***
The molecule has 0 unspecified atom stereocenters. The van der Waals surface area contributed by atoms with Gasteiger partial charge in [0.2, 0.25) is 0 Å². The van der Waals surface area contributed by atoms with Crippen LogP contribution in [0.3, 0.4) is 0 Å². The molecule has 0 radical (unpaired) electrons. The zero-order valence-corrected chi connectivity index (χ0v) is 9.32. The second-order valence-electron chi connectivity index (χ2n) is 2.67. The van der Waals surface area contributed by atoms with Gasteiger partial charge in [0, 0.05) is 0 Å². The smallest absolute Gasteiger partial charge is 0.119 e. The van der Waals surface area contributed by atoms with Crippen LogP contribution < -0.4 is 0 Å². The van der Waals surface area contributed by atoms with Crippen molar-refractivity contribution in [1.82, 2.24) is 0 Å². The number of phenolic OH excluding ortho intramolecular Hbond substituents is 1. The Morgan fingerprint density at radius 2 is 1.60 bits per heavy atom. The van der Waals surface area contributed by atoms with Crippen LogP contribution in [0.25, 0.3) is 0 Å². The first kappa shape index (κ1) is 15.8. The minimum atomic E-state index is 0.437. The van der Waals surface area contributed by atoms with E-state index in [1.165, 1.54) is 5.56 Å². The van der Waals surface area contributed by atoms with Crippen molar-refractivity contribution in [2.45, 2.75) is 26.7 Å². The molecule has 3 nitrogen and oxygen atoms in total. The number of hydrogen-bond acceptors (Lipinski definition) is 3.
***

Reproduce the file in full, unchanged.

The molecule has 0 unspecified atom stereocenters. The van der Waals surface area contributed by atoms with Gasteiger partial charge in [0.2, 0.25) is 0 Å². The van der Waals surface area contributed by atoms with Crippen LogP contribution in [0.3, 0.4) is 0 Å². The molecule has 0 radical (unpaired) electrons. The zero-order valence-corrected chi connectivity index (χ0v) is 9.32. The second-order valence-electron chi connectivity index (χ2n) is 2.67. The van der Waals surface area contributed by atoms with Gasteiger partial charge in [0, 0.05) is 0 Å². The smallest absolute Gasteiger partial charge is 0.119 e. The van der Waals surface area contributed by atoms with Crippen LogP contribution < -0.4 is 0 Å². The van der Waals surface area contributed by atoms with Crippen molar-refractivity contribution in [1.82, 2.24) is 0 Å². The number of phenolic OH excluding ortho intramolecular Hbond substituents is 1. The Morgan fingerprint density at radius 2 is 1.60 bits per heavy atom. The van der Waals surface area contributed by atoms with Crippen LogP contribution in [0.25, 0.3) is 0 Å². The first kappa shape index (κ1) is 15.8. The minimum atomic E-state index is 0.437. The van der Waals surface area contributed by atoms with E-state index in [1.165, 1.54) is 5.56 Å². The van der Waals surface area contributed by atoms with Crippen molar-refractivity contribution in [2.45, 2.75) is 26.7 Å². The molecule has 3 nitrogen and oxygen atoms in total. The number of hydrogen-bond acceptors (Lipinski definition) is 3.